Working together is what this government is all about.
Unlike the top-down approach of the former government that failed to take the opportunity to listen.
So, we are making sure we do not repeat the same mistakes.
Instead, we are creating a new culture of government and public policy in collaboration with the people that are on the ground making the decisions and implementing change.
Its only through this approach that we can achieve success.
There is no going back to the ways of the previous government. No one wants that.
The measures introduced by this bill to support students have been fine-tuned based on consultations and reviews, resulting in the formulation of guidelines that delineate the obligations of all universities.
These guidelines underscore the identification of students facing challenges in their courses and mandate providing appropriate support to these individuals.
The key provision of this bill is to cease 50% pass rule, which previously required students to pass 50% of the units they undertook to receive Commonwealth-supported places and FEE-HELP assistance.
This recommendation garnered substantial support from stakeholders in the tertiary sector, including Universities Australia, University of Technology Sydney, Western Sydney University, Charles Darwin University, and Griffith University.
Another pivotal recommendation, born out of the Accord's review, and supported extensively by the higher education sector, is the extension of demand-driven Commonwealth Supported Places to all First Nations students, regardless of their location.
I believe this change will significantly benefit First Nations students who complete their high school education in metropolitan areas.
It will provide them with a smoother transition to higher education, which can often be an overwhelming prospect.
For instance, consider the Rotary Residential College in my electorate, which offers quality accommodation for country high school students in Perth, from Year 7 to 12.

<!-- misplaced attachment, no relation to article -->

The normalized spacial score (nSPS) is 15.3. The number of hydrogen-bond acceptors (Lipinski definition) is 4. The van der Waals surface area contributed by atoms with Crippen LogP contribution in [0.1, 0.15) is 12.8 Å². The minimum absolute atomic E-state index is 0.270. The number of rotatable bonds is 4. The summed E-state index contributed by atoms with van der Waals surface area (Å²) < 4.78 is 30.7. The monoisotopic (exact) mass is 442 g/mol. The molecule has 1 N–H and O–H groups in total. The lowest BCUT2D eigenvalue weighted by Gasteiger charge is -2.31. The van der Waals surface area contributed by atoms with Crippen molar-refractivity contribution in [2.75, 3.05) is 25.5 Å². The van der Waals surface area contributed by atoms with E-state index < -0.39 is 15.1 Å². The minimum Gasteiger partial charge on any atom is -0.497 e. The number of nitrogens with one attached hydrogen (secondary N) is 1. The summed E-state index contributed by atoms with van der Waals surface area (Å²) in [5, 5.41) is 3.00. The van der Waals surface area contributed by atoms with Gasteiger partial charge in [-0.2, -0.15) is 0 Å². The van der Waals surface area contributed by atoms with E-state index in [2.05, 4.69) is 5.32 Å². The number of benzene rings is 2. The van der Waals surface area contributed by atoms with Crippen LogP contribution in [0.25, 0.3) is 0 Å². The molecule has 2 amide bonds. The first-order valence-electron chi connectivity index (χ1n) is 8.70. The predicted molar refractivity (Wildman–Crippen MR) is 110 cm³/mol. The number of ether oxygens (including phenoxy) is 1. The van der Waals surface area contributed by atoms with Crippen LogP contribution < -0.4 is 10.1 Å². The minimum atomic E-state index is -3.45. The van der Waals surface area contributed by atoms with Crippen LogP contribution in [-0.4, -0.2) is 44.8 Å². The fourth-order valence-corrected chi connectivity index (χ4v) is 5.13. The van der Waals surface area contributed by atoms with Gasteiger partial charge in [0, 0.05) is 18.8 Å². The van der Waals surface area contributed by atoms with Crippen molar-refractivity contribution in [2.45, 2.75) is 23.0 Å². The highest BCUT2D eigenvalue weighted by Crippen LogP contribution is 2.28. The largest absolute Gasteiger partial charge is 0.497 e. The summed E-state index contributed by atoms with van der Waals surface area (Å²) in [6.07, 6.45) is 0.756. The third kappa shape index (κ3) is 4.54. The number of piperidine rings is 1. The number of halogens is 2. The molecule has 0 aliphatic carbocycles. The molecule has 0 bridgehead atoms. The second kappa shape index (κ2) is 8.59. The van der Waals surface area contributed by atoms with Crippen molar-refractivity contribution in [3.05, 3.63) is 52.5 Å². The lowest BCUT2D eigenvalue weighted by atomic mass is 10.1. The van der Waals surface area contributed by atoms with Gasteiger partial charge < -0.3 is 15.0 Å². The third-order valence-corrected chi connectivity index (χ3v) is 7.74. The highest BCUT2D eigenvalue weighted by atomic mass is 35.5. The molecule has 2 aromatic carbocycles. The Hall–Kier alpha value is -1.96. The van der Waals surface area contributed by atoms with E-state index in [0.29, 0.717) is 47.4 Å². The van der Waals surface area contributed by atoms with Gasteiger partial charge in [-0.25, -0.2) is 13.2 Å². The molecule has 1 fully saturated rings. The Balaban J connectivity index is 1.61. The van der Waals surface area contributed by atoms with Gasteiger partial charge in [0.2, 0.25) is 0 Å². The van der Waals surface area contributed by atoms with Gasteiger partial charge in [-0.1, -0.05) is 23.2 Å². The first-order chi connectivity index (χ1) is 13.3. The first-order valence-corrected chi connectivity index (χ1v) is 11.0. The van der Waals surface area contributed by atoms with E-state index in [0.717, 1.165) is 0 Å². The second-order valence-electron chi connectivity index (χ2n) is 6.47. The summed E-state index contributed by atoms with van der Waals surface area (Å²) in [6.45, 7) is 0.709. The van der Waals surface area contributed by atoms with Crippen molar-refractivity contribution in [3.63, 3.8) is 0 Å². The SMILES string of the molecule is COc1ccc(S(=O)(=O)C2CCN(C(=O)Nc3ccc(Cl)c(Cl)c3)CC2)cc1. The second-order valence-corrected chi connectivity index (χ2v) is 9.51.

These students attend various State Government Metropolitan High Schools, often enrolling in specialised courses available at these schools.
During their time at Rotary College, students become deeply integrated into the local community, establishing a network of support.
Allowing all First Nations students who choose to remain in the metropolitan area after high school to access these Commonwealth Supported Places opens new pathways for them, thanks to the changes proposed in this Bill.
This is just one example of the countless opportunities that will arise from the reforms recommended by the Albanese Government.
We must strengthen the support available to students aspiring for higher education.
Our workforce depends on them.
Our nation relies on their skills and knowledge.
In our rapidly changing economic landscape, we need students who can adapt to our country's evolving needs.
We need them to take their skills to workplaces, to teach, inspire, and contribute to our communities in ways that will yield benefits for years to come.
Furthermore, diversity in our workforce leads to better outcomes, and this bill is our chance to influence the future of higher education to ensure its equitable for all Australians, regardless of where they reside.
Our education system has served me well, providing opportunities I might not have otherwise had.
I wish the same for all Australians.
That is why I wholeheartedly commend this bill to the House.
It is a significant step forward in securing a brighter, more inclusive future for our nation.
Thank you, Mr Speaker